By-elections a test of Dr M’s clout

By Pauline Ng (Business Times Singapore)

APRIL 6 – Over the weekend, Mahathir Mohamad returned to the fold of Umno after a near one-year absence.

His great disappointment, Abdullah Ahmad Badawi, had finally exited the prime minister’s office after handing over the baton to his successor Najib Razak, who was sworn in as Malaysia’s sixth premier last Friday.

Despite leaving the party in a huff last year because he could not stomach Abdullah’s leadership, Dr Mahathir has made clear that his affection for the party that he had led for 22 years remains undiminished.

Najib and Umno – the dominant party in the coalition Barisan Nasional (BN) – are now counting on the 83-year-old party icon to rally the troops and act as the trump card for fence sitters at three simultaneous by-elections – one parliamentary and two state seats – taking place tomorrow.

Local media have observed how quickly the indefatigable octogenarian has swung into action over the weekend, running in between states to press the flesh and reinforce the message that BN would look after their interests best.

That Dr Mahathir is set to play a significant role in the new administration – whether in an official or unofficial capacity – appears inevitable.

It was evident in the way Najib made a special point of turning to acknowledge the presence of his senior upon walking into the Throne Room of the palace last Friday where he took his oath of office before the King, Tuanku Mizan Zainal Abidin. Dr Mahathir returned the gesture with a slight nod of his own.

Najib has said that he intends to seek his advice, as well as that of Abdullah – a point that the straight-talking Dr Mahathir observed made little sense since he and Abdullah hold such different perspectives.

Taking a leaf out of Dr Mahathir’s book, Najib also saw fit to release 13 who were detained under the country’s Internal Security Act, reminiscent of Dr Mahathir’s executive act of setting free 21 detainees when he became premier.

Perhaps having witnessed the fury unleashed on a hapless Abdullah by the wrath of a Dr Mahathir scorned, Najib prefers to keep the latter’s counsel.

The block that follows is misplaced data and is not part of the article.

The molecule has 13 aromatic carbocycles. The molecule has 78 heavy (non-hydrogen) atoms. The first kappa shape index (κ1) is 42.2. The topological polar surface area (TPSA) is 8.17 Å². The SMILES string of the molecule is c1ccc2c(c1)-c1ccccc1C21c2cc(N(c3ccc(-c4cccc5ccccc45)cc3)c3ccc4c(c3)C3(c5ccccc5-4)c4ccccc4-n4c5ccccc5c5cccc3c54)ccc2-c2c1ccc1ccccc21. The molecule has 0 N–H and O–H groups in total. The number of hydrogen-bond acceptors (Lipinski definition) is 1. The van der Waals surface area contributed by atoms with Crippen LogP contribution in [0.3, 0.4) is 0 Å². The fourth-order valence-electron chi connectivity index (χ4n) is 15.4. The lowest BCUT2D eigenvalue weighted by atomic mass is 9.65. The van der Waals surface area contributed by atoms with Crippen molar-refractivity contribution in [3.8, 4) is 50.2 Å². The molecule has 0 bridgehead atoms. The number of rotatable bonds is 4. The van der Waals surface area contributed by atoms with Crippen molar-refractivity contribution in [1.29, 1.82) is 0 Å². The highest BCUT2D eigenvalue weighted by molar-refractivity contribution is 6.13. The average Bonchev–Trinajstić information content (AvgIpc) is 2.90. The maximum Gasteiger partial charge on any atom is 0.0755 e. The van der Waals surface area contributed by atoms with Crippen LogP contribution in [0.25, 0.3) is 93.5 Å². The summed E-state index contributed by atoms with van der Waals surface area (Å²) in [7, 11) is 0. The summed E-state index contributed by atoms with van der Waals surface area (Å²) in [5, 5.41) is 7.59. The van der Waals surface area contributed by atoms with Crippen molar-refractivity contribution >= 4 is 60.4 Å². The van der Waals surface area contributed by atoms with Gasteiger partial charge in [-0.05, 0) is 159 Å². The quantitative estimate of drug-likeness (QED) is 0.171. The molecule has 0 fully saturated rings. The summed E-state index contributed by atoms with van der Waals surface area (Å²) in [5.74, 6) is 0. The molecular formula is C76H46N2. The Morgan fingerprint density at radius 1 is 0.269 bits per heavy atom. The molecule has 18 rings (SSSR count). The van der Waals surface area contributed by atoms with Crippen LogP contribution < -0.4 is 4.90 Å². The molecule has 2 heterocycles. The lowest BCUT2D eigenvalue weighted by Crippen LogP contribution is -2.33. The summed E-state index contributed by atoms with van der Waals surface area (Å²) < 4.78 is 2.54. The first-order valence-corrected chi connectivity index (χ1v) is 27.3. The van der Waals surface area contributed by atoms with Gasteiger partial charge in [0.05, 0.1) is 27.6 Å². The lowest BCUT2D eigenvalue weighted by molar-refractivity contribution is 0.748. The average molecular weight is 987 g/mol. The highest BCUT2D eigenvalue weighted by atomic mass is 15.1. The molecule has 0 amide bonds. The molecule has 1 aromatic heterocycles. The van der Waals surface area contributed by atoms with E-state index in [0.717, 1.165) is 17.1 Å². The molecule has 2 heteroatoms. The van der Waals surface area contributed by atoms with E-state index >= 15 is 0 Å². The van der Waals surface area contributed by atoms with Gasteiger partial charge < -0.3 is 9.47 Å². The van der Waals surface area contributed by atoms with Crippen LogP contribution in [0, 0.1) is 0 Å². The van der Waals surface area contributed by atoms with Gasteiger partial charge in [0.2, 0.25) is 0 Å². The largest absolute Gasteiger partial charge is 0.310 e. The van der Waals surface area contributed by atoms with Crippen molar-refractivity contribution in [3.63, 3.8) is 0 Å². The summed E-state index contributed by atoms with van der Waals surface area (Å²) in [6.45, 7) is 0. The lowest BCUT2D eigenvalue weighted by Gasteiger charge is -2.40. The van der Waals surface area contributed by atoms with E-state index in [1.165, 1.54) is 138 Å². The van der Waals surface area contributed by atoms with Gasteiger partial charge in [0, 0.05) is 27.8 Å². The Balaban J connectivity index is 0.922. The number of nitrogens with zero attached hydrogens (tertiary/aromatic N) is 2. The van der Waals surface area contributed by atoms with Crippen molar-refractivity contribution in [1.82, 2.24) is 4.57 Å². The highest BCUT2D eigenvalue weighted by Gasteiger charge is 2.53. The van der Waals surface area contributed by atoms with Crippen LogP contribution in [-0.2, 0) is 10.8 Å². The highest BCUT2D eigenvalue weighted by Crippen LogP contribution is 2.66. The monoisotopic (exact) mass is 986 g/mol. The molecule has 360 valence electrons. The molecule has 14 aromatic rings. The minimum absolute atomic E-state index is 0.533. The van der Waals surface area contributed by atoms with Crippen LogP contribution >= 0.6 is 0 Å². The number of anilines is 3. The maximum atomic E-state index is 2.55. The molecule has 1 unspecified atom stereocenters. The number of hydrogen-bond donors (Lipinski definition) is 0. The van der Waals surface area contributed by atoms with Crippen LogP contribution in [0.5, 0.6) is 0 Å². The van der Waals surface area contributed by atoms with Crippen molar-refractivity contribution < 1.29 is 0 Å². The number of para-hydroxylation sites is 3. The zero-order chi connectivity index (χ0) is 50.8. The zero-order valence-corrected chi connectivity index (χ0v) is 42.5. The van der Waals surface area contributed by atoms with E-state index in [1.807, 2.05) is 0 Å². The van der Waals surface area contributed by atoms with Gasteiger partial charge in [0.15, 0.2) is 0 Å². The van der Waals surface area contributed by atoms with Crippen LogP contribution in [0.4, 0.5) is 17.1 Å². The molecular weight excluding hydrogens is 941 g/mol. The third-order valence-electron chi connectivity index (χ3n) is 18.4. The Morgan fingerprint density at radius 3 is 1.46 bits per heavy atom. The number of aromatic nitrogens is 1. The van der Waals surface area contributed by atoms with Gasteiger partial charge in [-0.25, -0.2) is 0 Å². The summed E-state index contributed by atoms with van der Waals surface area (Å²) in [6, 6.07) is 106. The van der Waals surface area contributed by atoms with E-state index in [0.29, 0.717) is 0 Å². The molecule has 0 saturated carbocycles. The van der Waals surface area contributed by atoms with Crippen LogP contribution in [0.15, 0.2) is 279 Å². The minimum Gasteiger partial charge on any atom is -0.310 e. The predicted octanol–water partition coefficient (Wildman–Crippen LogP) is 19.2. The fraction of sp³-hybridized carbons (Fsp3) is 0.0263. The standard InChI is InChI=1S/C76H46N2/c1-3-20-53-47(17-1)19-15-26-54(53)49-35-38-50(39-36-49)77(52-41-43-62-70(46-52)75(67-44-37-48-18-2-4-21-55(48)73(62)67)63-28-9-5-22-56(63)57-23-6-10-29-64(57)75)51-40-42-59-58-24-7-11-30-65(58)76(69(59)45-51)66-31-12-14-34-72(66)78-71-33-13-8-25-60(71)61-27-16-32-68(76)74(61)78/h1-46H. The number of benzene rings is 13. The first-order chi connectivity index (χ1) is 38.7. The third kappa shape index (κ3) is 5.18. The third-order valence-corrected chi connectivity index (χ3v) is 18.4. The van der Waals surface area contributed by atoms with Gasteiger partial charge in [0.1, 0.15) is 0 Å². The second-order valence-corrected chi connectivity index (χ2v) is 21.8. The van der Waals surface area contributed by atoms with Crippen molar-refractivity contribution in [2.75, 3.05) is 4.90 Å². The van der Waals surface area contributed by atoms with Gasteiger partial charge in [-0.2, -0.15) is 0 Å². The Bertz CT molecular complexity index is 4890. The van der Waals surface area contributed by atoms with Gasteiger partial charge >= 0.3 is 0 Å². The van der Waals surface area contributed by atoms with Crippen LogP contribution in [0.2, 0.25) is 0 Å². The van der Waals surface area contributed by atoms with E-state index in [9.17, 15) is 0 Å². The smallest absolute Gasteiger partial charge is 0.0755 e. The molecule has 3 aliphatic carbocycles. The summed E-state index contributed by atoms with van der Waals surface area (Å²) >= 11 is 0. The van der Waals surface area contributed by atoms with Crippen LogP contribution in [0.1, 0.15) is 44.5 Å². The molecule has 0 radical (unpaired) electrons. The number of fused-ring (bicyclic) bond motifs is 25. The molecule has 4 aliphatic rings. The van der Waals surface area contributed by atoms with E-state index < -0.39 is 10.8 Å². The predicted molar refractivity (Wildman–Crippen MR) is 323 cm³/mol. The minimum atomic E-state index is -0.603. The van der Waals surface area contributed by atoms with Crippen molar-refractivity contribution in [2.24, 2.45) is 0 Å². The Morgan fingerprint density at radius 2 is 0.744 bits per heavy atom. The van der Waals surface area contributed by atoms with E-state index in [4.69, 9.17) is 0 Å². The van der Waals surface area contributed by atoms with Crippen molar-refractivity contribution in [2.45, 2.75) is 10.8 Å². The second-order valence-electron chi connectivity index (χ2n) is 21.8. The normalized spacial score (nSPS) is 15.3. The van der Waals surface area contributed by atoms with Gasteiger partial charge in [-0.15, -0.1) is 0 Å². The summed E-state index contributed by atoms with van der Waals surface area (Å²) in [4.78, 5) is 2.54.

Or perhaps he truly admires the tight ship that the elder man ran during his two-decade-plus rule.

Consulting him on the future composition of his Cabinet could be scraping the bottom of the barrel, however. Many of the present Cabinet are past their ministerial prime, throwbacks from Dr Mahathir’s era, a number even perceived to be tainted. They were ministers that Abdullah lacked the will to reject for fear of offending his predecessor.

Even so, the results of the three by-elections could provide a guide as to whether Dr Mahathir’s influence is still strong or on the wane.

Much has been made of Umno and BN’s resurgence following the leadership change.

In the days leading to the polls, BN appears to have chipped away at the support of opposition coalition Pakatan Rakyat (PR) in the two seats of Bukit Gantang in Perak and Bukit Selambau in Kedah.

PR previously held the two seats and had looked set to repeat their wins. Most pundits think they are still likely to make it.

In the Batang Ai seat, BN is fighting tooth and nail, fully aware that defeat – or even a result that goes down to the wire – could set the wheels in motion for PR to emerge as strong contenders in state-wide elections due by 2011.

Despite Najib’s contention that the by-elections are not a referendum of his leadership, there is no denying that the BN needs to show a win after suffering two consecutive by-election drubbings in Permatang Pauh, Penang and Kuala Terengganu.

Should BN win either or both of the ‘Bukit seats’, much will be made of Najib’s role as the new captain.

But expect Dr Mahathir to also be credited. If so, chances are his influence on Najib and Umno will grow rather than be diminished.

Indeed, there is much riding on Tuesday’s results.